About twenty years ago, a huge projection error led by the misdirected and misinformed bureaucracy and business community led to the introduction of CNG in Pakistan. In a nutshell, they thought we had enough gas. Enough gas to be comfortably able to divert 10% of our total supply to the transport industry and about 3000 CNG stations littered across the country. Nobody, it seems, in the planning commission did the basic calculations to realize we would need at least 6 billion cubic feet a day (bcfd) by 2015 to meet our needs. Today, Pakistan produces about 4 bcfd in total. Of that, 1.9 bcfd comes from Sui Northern Gas Pipelines (SNGPL) and 1.3 bcfd approximately produced by Sui South. The remaining suppliers are small gas fields, (0.8 bcfd) but their gas is not put into the main pipeline.

Today, Pakistan is about 2 bcfd short of its needs. If the planning commission and experts had done their research right, they would have realized their projections were completely off. There was no credible logic for building a new industry for transportation based around CNG. But it sounded rather wonderful at the time which explains why so many people fell for the rhetoric. It would take roughly 8-10 kg of CNG to fill up a car at Rs. 40/kg. Essentially, you could fill up your car in less than Rs. 500. What could be more of a miracle?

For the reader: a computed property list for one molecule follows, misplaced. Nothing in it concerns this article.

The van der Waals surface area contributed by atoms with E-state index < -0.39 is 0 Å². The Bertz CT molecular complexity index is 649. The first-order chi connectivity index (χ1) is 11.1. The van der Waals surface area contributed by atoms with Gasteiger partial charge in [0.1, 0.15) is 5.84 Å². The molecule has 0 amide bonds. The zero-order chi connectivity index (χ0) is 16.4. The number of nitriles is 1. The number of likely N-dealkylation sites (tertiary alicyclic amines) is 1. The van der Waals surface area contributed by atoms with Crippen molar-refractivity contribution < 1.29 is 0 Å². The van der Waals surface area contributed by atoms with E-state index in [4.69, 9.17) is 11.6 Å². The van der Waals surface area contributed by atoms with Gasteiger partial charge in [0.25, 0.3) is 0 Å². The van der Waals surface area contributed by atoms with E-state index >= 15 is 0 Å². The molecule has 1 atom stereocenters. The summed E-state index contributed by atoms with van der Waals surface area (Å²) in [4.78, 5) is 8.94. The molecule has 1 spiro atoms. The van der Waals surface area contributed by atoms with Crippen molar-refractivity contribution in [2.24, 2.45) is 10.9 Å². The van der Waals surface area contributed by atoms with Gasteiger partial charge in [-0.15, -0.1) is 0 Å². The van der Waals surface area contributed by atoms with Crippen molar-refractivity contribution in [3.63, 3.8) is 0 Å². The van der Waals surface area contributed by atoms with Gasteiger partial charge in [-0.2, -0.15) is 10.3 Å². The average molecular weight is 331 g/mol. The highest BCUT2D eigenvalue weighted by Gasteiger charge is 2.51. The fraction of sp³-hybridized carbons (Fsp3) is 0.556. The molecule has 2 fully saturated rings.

Now it seems, the optimistic projections for gas supply were no less miraculous.

Gas that should have gone to fertilizer, to powerhouses, and domestic cooking, was instead diverted away to the transport industry which should have always been well down the priority list. Billions of rupees were spent in investment, buses introduced, stations opened up. And now it seems, the same illogical pattern is being followed with the introduction of LNG imported for political gain, which will be almost five times the price of CNG. The fact of the matter is, with no value addition in our economy, LNG is a luxury Pakistan cannot afford. After all, who exactly will it be viable for? Who will be able to afford imported LNG?

We must face it. The CNG industry is dying. We cannot meet gas production for our own, most basic needs. Without shale gas and fracking technology (long term factors), the CNG industry must be closed down permanently. Stop waiting, stop queuing, stop hoping it will get easier; most of all, the people of Pakistan must stop being made fools of and being made to invest in a hopelessly failed industry.